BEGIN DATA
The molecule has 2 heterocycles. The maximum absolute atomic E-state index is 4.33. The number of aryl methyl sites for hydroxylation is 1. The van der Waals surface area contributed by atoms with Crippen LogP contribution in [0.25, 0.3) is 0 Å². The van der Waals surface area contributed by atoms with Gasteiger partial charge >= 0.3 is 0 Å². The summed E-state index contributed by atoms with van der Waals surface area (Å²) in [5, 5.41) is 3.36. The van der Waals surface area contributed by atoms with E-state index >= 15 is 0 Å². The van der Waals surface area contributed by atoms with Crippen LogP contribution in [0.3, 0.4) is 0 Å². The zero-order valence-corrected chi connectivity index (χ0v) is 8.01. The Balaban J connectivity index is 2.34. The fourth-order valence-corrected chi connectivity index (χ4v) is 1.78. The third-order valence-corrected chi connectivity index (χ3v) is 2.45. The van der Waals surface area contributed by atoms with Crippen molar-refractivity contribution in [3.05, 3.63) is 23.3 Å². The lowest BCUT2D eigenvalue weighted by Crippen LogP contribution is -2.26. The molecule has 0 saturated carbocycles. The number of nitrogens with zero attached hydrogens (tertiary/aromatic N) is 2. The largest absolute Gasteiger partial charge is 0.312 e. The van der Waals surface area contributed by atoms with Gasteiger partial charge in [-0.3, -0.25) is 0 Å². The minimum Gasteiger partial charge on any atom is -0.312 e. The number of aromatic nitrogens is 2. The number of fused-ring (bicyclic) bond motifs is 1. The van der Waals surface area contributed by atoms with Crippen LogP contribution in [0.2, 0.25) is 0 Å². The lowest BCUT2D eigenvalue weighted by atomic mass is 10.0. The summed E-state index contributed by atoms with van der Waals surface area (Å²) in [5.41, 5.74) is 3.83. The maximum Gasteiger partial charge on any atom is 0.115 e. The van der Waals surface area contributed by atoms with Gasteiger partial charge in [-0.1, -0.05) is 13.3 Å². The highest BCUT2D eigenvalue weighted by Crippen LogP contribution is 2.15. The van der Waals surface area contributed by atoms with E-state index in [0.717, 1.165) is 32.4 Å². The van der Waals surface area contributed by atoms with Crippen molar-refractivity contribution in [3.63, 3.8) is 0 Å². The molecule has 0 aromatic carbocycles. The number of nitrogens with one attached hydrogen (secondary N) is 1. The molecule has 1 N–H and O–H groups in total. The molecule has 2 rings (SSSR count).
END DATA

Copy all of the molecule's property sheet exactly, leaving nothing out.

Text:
The molecule has 2 heterocycles. The maximum absolute atomic E-state index is 4.33. The number of aryl methyl sites for hydroxylation is 1. The van der Waals surface area contributed by atoms with Crippen LogP contribution in [0.25, 0.3) is 0 Å². The van der Waals surface area contributed by atoms with Gasteiger partial charge >= 0.3 is 0 Å². The summed E-state index contributed by atoms with van der Waals surface area (Å²) in [5, 5.41) is 3.36. The van der Waals surface area contributed by atoms with E-state index >= 15 is 0 Å². The van der Waals surface area contributed by atoms with Crippen LogP contribution in [0.3, 0.4) is 0 Å². The zero-order valence-corrected chi connectivity index (χ0v) is 8.01. The Balaban J connectivity index is 2.34. The fourth-order valence-corrected chi connectivity index (χ4v) is 1.78. The third-order valence-corrected chi connectivity index (χ3v) is 2.45. The van der Waals surface area contributed by atoms with Crippen molar-refractivity contribution in [3.05, 3.63) is 23.3 Å². The lowest BCUT2D eigenvalue weighted by Crippen LogP contribution is -2.26. The molecule has 0 saturated carbocycles. The number of nitrogens with zero attached hydrogens (tertiary/aromatic N) is 2. The largest absolute Gasteiger partial charge is 0.312 e. The van der Waals surface area contributed by atoms with Gasteiger partial charge in [-0.3, -0.25) is 0 Å². The minimum Gasteiger partial charge on any atom is -0.312 e. The number of aromatic nitrogens is 2. The number of fused-ring (bicyclic) bond motifs is 1. The van der Waals surface area contributed by atoms with Crippen LogP contribution in [0.2, 0.25) is 0 Å². The lowest BCUT2D eigenvalue weighted by atomic mass is 10.0. The summed E-state index contributed by atoms with van der Waals surface area (Å²) in [5.41, 5.74) is 3.83. The maximum Gasteiger partial charge on any atom is 0.115 e. The van der Waals surface area contributed by atoms with Gasteiger partial charge in [-0.1, -0.05) is 13.3 Å². The highest BCUT2D eigenvalue weighted by Crippen LogP contribution is 2.15. The van der Waals surface area contributed by atoms with E-state index in [0.717, 1.165) is 32.4 Å². The van der Waals surface area contributed by atoms with Crippen molar-refractivity contribution in [3.63, 3.8) is 0 Å². The molecule has 0 aromatic carbocycles. The number of nitrogens with one attached hydrogen (secondary N) is 1. The molecule has 1 N–H and O–H groups in total. The molecule has 2 rings (SSSR count).